Reaching all students through the arts was the focus of a professional development workshop taught by Youth in Arts’ mentor artists Suzanne Joyal and Cathy Bowman. San Rafael teachers who attended learned how arts can facilitate a richer experience for students and support skill building in social emotional learning.
“Social and emotional learning (SEL) is the process through which children and adults understand and manage emotions, set and achieve positive goals, feel and show empathy for others, establish and maintain positive relationships, and make responsible decisions.” (CASEL, 2019).
There are five core competencies associated with SEL including self-management, social awareness, relationship skills and responsible decision making. The workshop focused on self-awareness. Self awareness is the ability to accurately recognize one’s own emotions, thoughts, and values and how they influence behavior; and the ability to accurately assess one’s strengths and limitations, with a well-grounded sense of confidence, optimism, and a “growth mindset.” At Youth in Arts, we frame this core competency with the question: “Who Am I?”
We began with the Brain Dance, a way to warm up our bodies, fire synapses, and get students ready to learn.
Observational drawing teaches students to look closely and to record what they SEE, not what they remember or think. We start by drawing familiar objects, then move into self portraits. Observational Drawing also applies to projects in science (recording experiments), math, social studies and language arts (descriptive writing)
Self portraits can be realistic or abstract: we drew lines that represented adjectives describing us, and then experimented with mirrors and Emotions Cards: what happens to our eyebrows when we are excited? Our mouths when we are sad? What do we do when we see these expressions on our friends? What can we do to change them if needed? We used the Emotions Art Cards and Booklet to help us imagine emotions we could show.
We also introduced teachers to the Student Strengths Assessment: a tool we designed to help teachers, parents and students find their best ways of learning.
Youth in Arts has also produced a Digital Toolkit, which includes six videos on inclusive teaching practices for artists, classroom teachers and parents. We have also developed a free ARTS Bank. The database, believed to be the first of its kind in the nation, allows educators, parents and students to type in an IEP goal or grade level and find an arts activity that matches.
This workshop was made possible through the California Department of Education’s Student Support and Academic Enrichment (SSAE) grant that the Marin County Office of Education received.
Youth in Arts is excited to be teaching summer school at several sites and mentoring teachers to incorporate STEAM learning. As with all of our programs, our goal is to help students find their voices and share their stories. At Davidson Middle School, Mentor Artist Tracy Eastman is making murals with nearly 100 students. “They are student-driven murals created around the idea of community art as a change-making tool,” said Youth in Arts’ Program Director Kelsey Rieger. “Students brainstormed about world issues and what message they wanted to share with their community, and will be creating their murals based on the solutions they come up with.”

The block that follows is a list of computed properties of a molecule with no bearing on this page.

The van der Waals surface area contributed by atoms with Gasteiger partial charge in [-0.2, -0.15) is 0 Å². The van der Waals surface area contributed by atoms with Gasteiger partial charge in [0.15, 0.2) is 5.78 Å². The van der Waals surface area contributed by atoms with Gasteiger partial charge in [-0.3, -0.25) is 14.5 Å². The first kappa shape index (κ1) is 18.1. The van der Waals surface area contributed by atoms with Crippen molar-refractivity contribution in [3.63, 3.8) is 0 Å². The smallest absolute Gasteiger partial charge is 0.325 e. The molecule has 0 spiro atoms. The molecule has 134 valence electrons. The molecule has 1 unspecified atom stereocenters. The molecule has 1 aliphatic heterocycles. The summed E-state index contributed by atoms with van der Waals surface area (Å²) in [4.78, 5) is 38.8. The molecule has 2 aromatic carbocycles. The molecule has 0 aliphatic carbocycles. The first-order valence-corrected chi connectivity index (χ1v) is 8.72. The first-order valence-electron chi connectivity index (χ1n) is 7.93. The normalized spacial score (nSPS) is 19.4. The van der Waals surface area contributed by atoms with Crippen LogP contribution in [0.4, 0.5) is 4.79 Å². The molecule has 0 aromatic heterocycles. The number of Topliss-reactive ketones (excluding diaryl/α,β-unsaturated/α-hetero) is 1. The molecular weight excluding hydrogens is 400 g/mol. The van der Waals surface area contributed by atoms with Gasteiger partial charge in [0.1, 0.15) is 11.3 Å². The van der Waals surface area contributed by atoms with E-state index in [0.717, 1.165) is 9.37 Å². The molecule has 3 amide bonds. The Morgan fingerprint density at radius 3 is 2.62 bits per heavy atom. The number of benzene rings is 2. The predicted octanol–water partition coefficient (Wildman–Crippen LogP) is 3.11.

At Bahia Vista Elementary School, Mentor Artist Cathy Bowman is teaching literacy to incoming first graders through the arts. Using visual arts, movement and sound, the goal for students will be to increase their knowledge and understanding of certain words and sounds, and to ignite a passion for reading that will inspire them throughout the school year. Some projects include making letters with our bodies and creating letter monsters in special sketch journals, where students reflect on and write about their work. Each session includes a book with a story that reinforces words learned that day.
“Our summer work is an exciting outgrowth of the programs we provide year round, ” said Youth in Arts’ Executive Director Miko Lee. “We know students learn in multiple ways, and we are using the arts to find innovative ways to reach all learners.”
We are also working in partnership with Agency By Design to mentor nearly 20 teachers who attended the STEAM professional development workshop recently with Youth in Arts, the Marin County Office of Education and other STEM experts. Those teachers are working this summer at Davidson, Lu Sutton Elementary School and San Jose Middle School.
The teachers were among the more than 60 educators who attended the weeklong STEAM program, which looked at how the environment impacts people and how people impact the environment. We asked K-12 teachers to envision how they could teach the California Environmental Principles and Concepts.